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Arnott: Investors Have Unrealistic Expectations

Thu, 9 Aug 2012

With U.S. stocks facing anemic growth in the years ahead, investors banking on 10% returns from equities should rethink their assumptions, says Research Affiliates' Rob Arnott.

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Video Transcript

Paul Justice: Hi there. I'm Paul Justice, director of passive fund research at Morningstar. Today I'm joined by Rob Arnott, chairman of Research Affiliates, manager of the PIMCO All Asset fund, and many other funds that are run by different companies such as Charles Schwab and PowerShares that follow some of his fundamental indexing concepts. Rob, thanks so much for joining me today.

Rob Arnott: Thank you very much for the invitation.

Justice: Now, you've got some interesting takes on the market today. I wouldn't put you in the bear camp, but you’re certainly not a bull of the decades passed. Could you give us a little bit of your outlook on what you think the market has in store for investors over the next 10 years and some of the major hurdles that they are going to encounter?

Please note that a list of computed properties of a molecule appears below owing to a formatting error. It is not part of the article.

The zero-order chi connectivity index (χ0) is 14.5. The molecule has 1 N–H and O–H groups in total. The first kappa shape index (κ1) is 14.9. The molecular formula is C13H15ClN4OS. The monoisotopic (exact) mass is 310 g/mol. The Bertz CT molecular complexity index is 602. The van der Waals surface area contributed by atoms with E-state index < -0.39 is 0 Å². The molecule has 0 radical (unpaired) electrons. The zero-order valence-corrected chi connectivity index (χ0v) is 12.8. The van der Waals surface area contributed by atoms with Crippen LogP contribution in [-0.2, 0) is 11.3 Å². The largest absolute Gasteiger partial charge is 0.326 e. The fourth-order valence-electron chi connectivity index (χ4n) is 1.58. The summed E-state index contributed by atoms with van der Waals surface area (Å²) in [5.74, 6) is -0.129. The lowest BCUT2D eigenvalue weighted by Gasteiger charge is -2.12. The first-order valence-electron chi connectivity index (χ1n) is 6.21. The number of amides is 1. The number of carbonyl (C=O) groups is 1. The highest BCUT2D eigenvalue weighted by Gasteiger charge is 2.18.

Arnott: Well the big hurdles relate to what we refer to as the 3-D hurricane: the interconnected influence of deficit, debt, and demography. Deficits are a lot bigger than they seem because we have a lot of off-balance-sheet spending and a lot of unfunded prospective obligations. That means the debts are bigger than they seem. National debt crossed 100% of gross domestic product, but under generally accepted accounting principles, the correct number is already north of 600% of GDP. That runs headlong into demography. As the baby boomers slide off into the retirement sunset, the support ratios soar just as the debt burden has already soared. So it creates dangerous headwinds.